Today’s episode is all about planting garlic! Garlic is a member of the Allium family, which also includes onions, leeks, scallions, and chives. In most climates, garlic is planted in the late fall and harvested mid-summer the following year. That means this is perfect time to start sourcing garlic seed, and we’re here to help you get ready. Join us as we chat about selecting garlic seed, explore the differences between softneck and hardneck garlic, and, of course, discuss planting techniques and tips.
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In this episode, we discuss:
- Garlic seed propagation and local adaptation
- The garlic life cycle, and what that means for timing your planting
- Different types of garlic, including softneck, hardneck, and elephant garlic
- How to plant and care for your garlic
- Source your seed now, particularly if you are looking for organic types!
- Garlic has a different life cycle than just about any other crop in the annual garden. It is planted in the fall because it requires a period of vernalization in order to successfully differentiate, meaning divide into new cloves. If you live in a region where the temperatures do not dip below 50 degrees for an extended period of time, you can simulate natural vernalization by leaving your seed in the refrigerator for 6-12 weeks before planting.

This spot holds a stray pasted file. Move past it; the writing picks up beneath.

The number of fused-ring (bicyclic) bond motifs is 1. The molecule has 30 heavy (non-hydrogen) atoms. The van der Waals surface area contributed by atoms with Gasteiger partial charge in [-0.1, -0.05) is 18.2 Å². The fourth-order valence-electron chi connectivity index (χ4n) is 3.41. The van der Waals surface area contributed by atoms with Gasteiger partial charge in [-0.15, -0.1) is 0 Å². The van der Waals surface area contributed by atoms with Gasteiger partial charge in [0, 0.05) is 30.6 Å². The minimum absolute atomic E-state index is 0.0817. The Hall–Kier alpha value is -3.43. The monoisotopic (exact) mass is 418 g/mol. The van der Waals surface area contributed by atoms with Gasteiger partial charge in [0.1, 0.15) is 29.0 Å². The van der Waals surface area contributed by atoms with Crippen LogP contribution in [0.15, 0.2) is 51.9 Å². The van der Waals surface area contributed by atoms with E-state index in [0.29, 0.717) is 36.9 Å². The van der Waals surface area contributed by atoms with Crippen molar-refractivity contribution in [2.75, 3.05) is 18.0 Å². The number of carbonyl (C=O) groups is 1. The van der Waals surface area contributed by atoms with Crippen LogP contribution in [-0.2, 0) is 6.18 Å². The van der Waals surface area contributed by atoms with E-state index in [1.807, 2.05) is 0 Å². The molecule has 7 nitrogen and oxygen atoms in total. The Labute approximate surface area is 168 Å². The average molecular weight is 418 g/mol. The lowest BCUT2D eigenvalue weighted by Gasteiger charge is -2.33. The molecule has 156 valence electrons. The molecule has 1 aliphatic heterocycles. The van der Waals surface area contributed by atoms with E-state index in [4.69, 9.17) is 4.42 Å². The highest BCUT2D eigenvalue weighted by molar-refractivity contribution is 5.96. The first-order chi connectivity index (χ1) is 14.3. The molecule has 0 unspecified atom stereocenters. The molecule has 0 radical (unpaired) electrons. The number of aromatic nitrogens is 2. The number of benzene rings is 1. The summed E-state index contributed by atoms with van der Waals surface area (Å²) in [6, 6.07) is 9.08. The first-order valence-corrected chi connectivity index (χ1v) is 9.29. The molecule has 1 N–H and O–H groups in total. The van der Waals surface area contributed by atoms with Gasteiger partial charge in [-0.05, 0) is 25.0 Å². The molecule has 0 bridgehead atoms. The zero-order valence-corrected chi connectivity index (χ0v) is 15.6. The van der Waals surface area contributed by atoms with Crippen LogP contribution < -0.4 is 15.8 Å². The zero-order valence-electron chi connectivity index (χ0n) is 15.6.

- There are three types of garlic: Softneck, Hardneck and Elephant. When selecting which types to plant, you'll want to consider the different qualities of each type and plant based on your goals. For example long term storage vs. big cloves or very strong taste.
- Plant your garlic in loose soil, 5-6 inches apart and 2-3 inches deep with the pointy side up. If you are planting in a region where the ground freezes and thaws regularly, you may want to plant a little deeper to keep the cloves from being pushed out of the soil during the temperature changes.
- Garlic will stay in your garden until mid-summer, so plan accordingly!
Heard on the Episode:
“Garlic seed producers run out of seed pretty quickly, particularly if you are looking for organic types. So that you have the widest range of options when selecting varieties, it’s best to order sooner than later.” - Hilary Dahl
“The first time I planted garlic, which was only a couple of years ago, I remember thinking, how can one clove grow into a whole head... it's like magic!” - Kellie Phelan
For an excellent resource on growing garlic, check out this book by Ron L. England of Filagree Garlic Farm:
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